I’ve talked at some length – current events have ensured this – about the euro crisis and the urgency of reform it has revealed. But let’s not get the goal wrong: it may be the focus of every debate today, but the euro isn’t an end in itself. It is only a means – an essential one, admittedly, and of unique symbolic power – to serve the European project. The whole point of economic government is to make Europe more united and stronger so that it can carry its full weight in our globalized world. Contrary to what some people say, this doesn’t mean rejecting globalization, but adapting it to our values and interests and turning it to our advantage.
There’s still a long way to go before we have a genuine common foreign policy. But today, two years after the ratification of the Lisbon Treaty, Europe has the tools necessary to assert itself. The EU must make full use of these major innovations: namely, a stable European Council presidency, the High Representative and the European External Action Service.
Events in Libya have clearly shown that there’s no foreign policy without the capacity for military action. Here again, Europe has to make substantial progress in many areas. This is why, with the United Kingdom, we set things in motion: the Lancaster House defence treaties are none other than this pooling of resources which the whole EU needs. And this need is more pressing than ever at a time when the crisis is severely constraining military budgets. This is the thrust of the Weimar initiative, which we initiated with the Germans and the Poles, but also Italy and Spain: an appeal for an urgent boost to Defence Europe.
So whether it be economic policy or common foreign and defence policy, the challenge is the same: we need a unified, better integrated, mutually-supportive Europe which has confidence in itself and its principles, not one which is self-obsessed and self-indulgently fascinated with its supposed decline. A Europe which doesn’t merely sit back and watch the rise of the emerging countries but, on the contrary, is able to lay down new rules with them for a global system based on the mutual respect of values. This principle of reciprocity, especially in trade, must be at the heart of the EU’s major strategic partnerships with China, India and Brazil, on which, following our initiative, work has been going on for the past year.
Laying down new rules for a global system.
I’ll conclude what I have to say with this final objective: to build fairer, more effective international governance, which safeguards our interests.
The successive financial, monetary, food and energy crises and tensions, all kinds of global imbalances – not forgetting the extremely tough battle against climate change – which have been building up since 1990 lead to the same observation: it is difficult to deal effectively with these crises and tensions and provide solutions to them in the framework of the existing international order.
They call for more effective governance at global level, adaptation of the existing organizations and better coordination between these.
The Cannes summit in less than a month’s time will be crucial for asserting and demonstrating the need for international cooperation in the face of the sovereign debt crisis and fears for world growth. The G20 will be a summit of both crisis and reconstruction.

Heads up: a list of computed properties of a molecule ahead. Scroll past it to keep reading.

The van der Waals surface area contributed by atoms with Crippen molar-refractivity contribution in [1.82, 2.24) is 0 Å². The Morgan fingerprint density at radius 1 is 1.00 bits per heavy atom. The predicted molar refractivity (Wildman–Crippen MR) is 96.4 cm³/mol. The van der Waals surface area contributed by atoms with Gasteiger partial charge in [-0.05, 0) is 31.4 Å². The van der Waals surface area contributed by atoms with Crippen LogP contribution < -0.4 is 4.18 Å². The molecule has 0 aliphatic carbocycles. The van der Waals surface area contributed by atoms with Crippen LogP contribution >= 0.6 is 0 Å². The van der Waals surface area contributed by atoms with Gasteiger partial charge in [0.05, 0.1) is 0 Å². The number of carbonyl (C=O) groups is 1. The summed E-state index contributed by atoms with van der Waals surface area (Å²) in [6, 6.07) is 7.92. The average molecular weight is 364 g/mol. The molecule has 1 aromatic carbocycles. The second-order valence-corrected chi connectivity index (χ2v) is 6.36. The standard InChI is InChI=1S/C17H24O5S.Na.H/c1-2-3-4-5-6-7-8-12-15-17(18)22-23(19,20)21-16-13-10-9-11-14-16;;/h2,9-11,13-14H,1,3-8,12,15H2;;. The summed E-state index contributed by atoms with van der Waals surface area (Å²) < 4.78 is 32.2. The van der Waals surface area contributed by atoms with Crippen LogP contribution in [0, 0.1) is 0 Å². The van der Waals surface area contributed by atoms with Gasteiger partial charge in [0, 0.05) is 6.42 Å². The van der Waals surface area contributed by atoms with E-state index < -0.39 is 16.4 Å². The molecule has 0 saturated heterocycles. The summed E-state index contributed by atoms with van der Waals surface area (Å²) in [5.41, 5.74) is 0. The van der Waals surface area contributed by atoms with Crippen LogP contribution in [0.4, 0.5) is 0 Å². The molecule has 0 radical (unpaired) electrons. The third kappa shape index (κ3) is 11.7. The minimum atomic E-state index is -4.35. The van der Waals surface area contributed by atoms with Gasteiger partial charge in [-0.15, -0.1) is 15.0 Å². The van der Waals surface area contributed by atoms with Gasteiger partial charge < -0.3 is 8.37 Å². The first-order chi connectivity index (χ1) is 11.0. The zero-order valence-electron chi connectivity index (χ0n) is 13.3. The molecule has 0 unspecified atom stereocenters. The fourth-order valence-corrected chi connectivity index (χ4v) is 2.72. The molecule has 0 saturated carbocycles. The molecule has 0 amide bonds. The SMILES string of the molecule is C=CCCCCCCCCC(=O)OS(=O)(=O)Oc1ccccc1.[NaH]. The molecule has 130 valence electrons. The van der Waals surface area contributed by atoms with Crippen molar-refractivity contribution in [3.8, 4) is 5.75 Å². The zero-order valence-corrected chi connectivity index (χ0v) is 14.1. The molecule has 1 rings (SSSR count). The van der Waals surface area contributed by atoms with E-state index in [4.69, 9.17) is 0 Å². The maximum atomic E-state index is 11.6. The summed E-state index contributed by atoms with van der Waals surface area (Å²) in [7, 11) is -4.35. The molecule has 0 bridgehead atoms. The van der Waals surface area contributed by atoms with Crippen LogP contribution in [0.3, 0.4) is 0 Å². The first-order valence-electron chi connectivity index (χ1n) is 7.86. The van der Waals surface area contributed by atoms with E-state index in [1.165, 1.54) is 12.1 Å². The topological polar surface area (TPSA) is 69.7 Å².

Our ambition is to provide collective, tailored responses to the economic emergency and also to embark resolutely on the necessary reform processes.
For example, to make the Food and Agriculture Organization of the United Nations (FAO) capable of reacting more swiftly to food crises. To work for greater coherence between the World Trade Organization’s standards and practices and those of the International Labour Organization.
To continue to give the new economic superpowers a full role in multilateral governance by encouraging them also to shoulder their responsibilities in it.
Finally, to ensure all these efforts – in particular to assert the G20’s authority and effectiveness – are supported by the legitimacy of the United Nations, which remains the only truly global organization; that is the thrust of all our efforts to give more transparency to our work and undertakings as G20 president, particularly towards those countries not directly involved in it.
I also want to emphasize the need for reform of the United Nations itself, including its Security Council. The latter has shown its decisive responsibility over recent months, with regard to Côte d’Ivoire and Libya. It’s disappointed us – and that’s putting it mildly – in recent days with regard to Syria.
But it’s clear that the international order we’re calling for demands an effective, legitimate, representative body whose members fully shoulder the responsibility to contribute to respect for the law, and to peacekeeping and international security.
Ladies and gentlemen,
I’ve omitted many subjects which nevertheless very directly concern our security: the dangers of proliferation, the Iran crisis – which is persisting in an ever more worrying way – the challenges of our military engagement in Afghanistan and the multiform terrorist threats hanging over our compatriots and our interests. You’ll have many opportunities to discuss these subjects in more depth during your session. In response to the evolution of these threats, a review of the White Paper on defence was particularly timely. You can count on the Ministry of Foreign and European Affairs to make its contribution to this exercise, which comes under the aegis of the Secretary General for Defence and National Security.
In conclusion, I’d like to tell you how deeply French diplomacy, the Ministry of Foreign and European Affairs and its departments and embassies are committed to the ethic of action and resolve that President Sarkozy and Alain Juppé expect – that ethic which the state of the world demands.
More than ever – in order to carry weight and not passively endure events, to exist and not disintegrate – we must analyse, understand, imagine, propose, persuade and act. Your work will contribute powerfully to that, and I’m delighted with it, for our diplomacy’s sake. Thank you for this./.